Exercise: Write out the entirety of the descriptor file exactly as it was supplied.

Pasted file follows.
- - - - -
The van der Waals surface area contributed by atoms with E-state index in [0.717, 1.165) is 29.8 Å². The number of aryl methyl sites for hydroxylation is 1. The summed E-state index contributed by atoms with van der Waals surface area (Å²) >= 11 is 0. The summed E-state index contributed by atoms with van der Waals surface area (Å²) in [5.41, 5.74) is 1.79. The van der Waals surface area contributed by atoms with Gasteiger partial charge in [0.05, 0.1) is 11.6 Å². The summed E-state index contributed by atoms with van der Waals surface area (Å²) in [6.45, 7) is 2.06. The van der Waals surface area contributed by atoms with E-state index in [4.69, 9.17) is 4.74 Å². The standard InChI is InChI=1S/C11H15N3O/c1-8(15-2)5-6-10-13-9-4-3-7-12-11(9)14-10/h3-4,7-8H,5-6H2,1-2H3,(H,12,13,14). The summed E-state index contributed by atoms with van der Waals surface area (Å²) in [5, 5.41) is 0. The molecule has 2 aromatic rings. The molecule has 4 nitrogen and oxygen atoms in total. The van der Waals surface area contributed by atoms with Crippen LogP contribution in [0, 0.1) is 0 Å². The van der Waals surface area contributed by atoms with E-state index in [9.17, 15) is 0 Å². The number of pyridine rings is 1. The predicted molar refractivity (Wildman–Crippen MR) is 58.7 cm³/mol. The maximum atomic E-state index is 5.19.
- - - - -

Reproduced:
The van der Waals surface area contributed by atoms with E-state index in [0.717, 1.165) is 29.8 Å². The number of aryl methyl sites for hydroxylation is 1. The summed E-state index contributed by atoms with van der Waals surface area (Å²) >= 11 is 0. The summed E-state index contributed by atoms with van der Waals surface area (Å²) in [5.41, 5.74) is 1.79. The van der Waals surface area contributed by atoms with Gasteiger partial charge in [0.05, 0.1) is 11.6 Å². The summed E-state index contributed by atoms with van der Waals surface area (Å²) in [6.45, 7) is 2.06. The van der Waals surface area contributed by atoms with E-state index in [4.69, 9.17) is 4.74 Å². The standard InChI is InChI=1S/C11H15N3O/c1-8(15-2)5-6-10-13-9-4-3-7-12-11(9)14-10/h3-4,7-8H,5-6H2,1-2H3,(H,12,13,14). The summed E-state index contributed by atoms with van der Waals surface area (Å²) in [5, 5.41) is 0. The molecule has 2 aromatic rings. The molecule has 4 nitrogen and oxygen atoms in total. The van der Waals surface area contributed by atoms with Crippen LogP contribution in [0, 0.1) is 0 Å². The van der Waals surface area contributed by atoms with E-state index in [9.17, 15) is 0 Å². The number of pyridine rings is 1. The predicted molar refractivity (Wildman–Crippen MR) is 58.7 cm³/mol. The maximum atomic E-state index is 5.19.